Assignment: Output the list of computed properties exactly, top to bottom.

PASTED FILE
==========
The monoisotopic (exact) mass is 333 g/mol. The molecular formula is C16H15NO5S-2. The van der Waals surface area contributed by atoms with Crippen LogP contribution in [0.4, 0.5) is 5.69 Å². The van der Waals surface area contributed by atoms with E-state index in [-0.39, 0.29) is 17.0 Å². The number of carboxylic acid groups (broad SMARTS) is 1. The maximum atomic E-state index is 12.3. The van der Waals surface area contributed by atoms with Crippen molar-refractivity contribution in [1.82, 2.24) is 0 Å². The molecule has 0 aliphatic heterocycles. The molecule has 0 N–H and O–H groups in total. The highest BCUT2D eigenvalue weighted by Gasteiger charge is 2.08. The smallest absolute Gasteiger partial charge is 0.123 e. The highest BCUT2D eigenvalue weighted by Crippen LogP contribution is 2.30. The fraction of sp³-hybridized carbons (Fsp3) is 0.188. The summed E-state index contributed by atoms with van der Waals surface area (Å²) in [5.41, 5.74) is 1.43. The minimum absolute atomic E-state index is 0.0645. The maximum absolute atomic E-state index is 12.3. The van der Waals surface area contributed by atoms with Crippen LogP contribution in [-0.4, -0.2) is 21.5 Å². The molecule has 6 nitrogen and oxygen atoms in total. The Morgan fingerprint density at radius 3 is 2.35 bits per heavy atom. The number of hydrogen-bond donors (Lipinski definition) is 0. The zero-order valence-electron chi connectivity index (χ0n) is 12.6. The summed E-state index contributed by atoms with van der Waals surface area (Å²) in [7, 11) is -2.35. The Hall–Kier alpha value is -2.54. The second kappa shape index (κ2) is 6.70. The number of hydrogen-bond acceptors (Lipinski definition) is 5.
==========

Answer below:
The monoisotopic (exact) mass is 333 g/mol. The molecular formula is C16H15NO5S-2. The van der Waals surface area contributed by atoms with Crippen LogP contribution in [0.4, 0.5) is 5.69 Å². The van der Waals surface area contributed by atoms with E-state index in [-0.39, 0.29) is 17.0 Å². The number of carboxylic acid groups (broad SMARTS) is 1. The maximum atomic E-state index is 12.3. The van der Waals surface area contributed by atoms with Crippen molar-refractivity contribution in [1.82, 2.24) is 0 Å². The molecule has 0 aliphatic heterocycles. The molecule has 0 N–H and O–H groups in total. The highest BCUT2D eigenvalue weighted by Gasteiger charge is 2.08. The smallest absolute Gasteiger partial charge is 0.123 e. The highest BCUT2D eigenvalue weighted by Crippen LogP contribution is 2.30. The fraction of sp³-hybridized carbons (Fsp3) is 0.188. The summed E-state index contributed by atoms with van der Waals surface area (Å²) in [5.41, 5.74) is 1.43. The minimum absolute atomic E-state index is 0.0645. The maximum absolute atomic E-state index is 12.3. The van der Waals surface area contributed by atoms with Crippen LogP contribution in [-0.4, -0.2) is 21.5 Å². The molecule has 6 nitrogen and oxygen atoms in total. The Morgan fingerprint density at radius 3 is 2.35 bits per heavy atom. The number of hydrogen-bond donors (Lipinski definition) is 0. The zero-order valence-electron chi connectivity index (χ0n) is 12.6. The summed E-state index contributed by atoms with van der Waals surface area (Å²) in [7, 11) is -2.35. The Hall–Kier alpha value is -2.54. The second kappa shape index (κ2) is 6.70. The number of hydrogen-bond acceptors (Lipinski definition) is 5.